Under Armour Inc.’s third-quarter results topped analyst targets due to improving performance in North America and a 19 percent sales gain in footwear. The company also provided a full-year outlook that was better than expected.
“Our third-quarter results reflect considerably better than expected performance due to higher demand and our strong execution, especially in North America. We believe that the critical mass of our transformational challenges is behind us, and we remain sharply focused on operational improvements and financial discipline to accelerate strategies to create sustainable, long-term growth for the Under Armour brand and our shareholders,” said Patrik Frisk, president and CEO
Third Quarter 2020 Review
- Revenue was flat at $1.4 billion compared to the prior year. Wall Street’s consensus target had been $1.16 billion.
- Wholesale revenue decreased 7 percent to $830 million and direct-to-consumer revenue increased 17 percent to $540 million, driven by continued strong growth in eCommerce.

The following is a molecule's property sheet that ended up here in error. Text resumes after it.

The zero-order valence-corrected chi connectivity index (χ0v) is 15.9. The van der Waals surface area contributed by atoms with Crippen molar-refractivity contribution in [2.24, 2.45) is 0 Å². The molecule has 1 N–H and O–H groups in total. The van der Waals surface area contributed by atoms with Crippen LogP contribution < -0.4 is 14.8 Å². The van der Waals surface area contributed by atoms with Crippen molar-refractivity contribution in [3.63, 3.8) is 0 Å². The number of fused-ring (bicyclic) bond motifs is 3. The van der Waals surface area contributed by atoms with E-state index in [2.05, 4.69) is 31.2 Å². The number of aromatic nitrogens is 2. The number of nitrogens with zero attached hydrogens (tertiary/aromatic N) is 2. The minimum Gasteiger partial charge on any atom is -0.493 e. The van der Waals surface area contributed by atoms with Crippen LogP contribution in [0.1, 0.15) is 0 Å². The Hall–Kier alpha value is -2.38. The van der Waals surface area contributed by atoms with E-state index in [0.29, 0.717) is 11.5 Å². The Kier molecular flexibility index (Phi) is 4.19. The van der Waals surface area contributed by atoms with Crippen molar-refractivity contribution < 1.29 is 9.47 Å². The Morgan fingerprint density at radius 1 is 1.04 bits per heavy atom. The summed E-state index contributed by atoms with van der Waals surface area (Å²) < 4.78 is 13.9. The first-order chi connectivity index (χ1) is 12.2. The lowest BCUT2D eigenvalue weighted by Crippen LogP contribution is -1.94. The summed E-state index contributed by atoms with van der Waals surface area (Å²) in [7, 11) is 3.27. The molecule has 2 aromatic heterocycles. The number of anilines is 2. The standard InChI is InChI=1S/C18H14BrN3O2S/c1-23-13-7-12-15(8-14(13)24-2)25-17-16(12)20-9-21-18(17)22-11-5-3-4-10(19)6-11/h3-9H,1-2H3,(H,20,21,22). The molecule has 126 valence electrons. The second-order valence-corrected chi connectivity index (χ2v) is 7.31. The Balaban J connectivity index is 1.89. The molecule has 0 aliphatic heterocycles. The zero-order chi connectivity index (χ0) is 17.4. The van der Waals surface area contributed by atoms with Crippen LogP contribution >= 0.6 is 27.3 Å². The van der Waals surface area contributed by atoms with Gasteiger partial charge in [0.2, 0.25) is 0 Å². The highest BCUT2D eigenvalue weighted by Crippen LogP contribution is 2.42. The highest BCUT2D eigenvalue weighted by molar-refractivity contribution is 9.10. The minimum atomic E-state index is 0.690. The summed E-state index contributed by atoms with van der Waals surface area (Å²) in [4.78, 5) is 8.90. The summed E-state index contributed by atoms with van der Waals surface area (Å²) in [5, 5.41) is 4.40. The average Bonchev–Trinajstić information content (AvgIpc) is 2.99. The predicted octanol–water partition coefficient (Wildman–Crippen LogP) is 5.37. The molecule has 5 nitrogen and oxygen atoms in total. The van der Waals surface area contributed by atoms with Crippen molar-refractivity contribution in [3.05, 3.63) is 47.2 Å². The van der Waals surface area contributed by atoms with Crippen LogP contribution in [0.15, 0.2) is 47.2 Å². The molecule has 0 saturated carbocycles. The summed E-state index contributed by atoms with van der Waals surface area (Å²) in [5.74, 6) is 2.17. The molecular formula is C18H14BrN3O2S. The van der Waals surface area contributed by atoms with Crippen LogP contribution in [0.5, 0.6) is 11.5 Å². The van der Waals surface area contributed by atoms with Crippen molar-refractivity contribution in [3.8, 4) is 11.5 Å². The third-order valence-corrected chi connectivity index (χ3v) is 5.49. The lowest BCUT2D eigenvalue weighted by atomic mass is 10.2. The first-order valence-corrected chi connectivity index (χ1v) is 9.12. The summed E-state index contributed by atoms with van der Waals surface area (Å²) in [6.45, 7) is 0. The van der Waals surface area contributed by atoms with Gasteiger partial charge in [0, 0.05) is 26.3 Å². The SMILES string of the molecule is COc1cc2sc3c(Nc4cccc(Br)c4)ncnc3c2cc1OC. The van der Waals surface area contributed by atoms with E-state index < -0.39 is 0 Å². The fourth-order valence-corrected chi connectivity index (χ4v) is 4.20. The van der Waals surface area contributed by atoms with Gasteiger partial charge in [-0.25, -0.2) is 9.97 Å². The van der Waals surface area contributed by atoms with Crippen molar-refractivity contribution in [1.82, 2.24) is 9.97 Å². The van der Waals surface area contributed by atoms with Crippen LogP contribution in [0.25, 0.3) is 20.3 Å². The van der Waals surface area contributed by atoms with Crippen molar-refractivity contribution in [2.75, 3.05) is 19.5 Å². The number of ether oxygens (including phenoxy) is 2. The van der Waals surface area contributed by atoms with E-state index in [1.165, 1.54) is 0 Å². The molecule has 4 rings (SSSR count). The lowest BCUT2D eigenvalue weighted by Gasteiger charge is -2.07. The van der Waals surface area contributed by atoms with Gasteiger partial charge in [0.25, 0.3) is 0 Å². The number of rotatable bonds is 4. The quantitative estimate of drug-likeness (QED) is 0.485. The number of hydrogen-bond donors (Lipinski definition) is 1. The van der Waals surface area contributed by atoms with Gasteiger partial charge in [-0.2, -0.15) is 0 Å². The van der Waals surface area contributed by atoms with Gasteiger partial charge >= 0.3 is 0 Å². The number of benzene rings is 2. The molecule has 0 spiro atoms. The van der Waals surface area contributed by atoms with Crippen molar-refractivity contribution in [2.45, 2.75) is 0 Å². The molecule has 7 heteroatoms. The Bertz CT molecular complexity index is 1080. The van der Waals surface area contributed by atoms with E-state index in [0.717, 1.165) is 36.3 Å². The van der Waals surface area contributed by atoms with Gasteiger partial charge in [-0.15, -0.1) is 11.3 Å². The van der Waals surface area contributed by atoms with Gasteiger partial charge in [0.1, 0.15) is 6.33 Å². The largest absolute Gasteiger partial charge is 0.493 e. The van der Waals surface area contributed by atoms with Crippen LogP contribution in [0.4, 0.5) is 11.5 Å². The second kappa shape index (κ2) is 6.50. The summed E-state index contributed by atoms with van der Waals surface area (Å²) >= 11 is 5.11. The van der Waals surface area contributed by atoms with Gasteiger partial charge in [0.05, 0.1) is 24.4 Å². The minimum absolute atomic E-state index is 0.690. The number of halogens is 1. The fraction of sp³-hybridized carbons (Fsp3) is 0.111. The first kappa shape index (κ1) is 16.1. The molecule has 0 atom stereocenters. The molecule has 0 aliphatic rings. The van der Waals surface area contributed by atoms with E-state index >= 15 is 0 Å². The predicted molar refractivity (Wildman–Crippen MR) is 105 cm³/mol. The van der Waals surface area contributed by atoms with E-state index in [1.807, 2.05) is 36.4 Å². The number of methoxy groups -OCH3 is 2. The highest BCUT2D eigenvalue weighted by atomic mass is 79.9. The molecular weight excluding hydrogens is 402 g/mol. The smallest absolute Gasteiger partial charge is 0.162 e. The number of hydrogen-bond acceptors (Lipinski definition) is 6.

- North America revenue decreased 5 percent to $963 million and international revenue increased 18 percent to $433 million (up 17 percent currency-neutral). Within the international business, revenue increased 31 percent in EMEA (up 26 percent currency-neutral), increased 15 percent in Asia-Pacific (up 16 percent currency-neutral), and decreased 15 percent in Latin America (down 7 percent currency-neutral).
Apparel revenue decreased 6 percent to $927 million. Footwear revenue increased 19 percent to $299 million. Accessories revenue increased 23 percent to $145 million.
- Gross margin decreased 40 basis points to 47.9 percent compared to the prior-year, driven primarily by negative impacts from COVID-19 related discounting and product mix partially offset by supply chain efficiencies and channel mix.
Selling, general & administrative expense was relatively unchanged from the prior year at $554 million.
- Restructuring and impairment charges were $74 million consisting of $70 million of restructuring and related impairment charges and $4 million from long-lived asset impairments. Through the third quarter, the company has recognized $550 million of restructuring and impairment charges consisting of $410 million in restructuring and related impairment charges ($326 million in non-cash and $84 million in cash) and $140 million from impairments of long-lived assets and goodwill.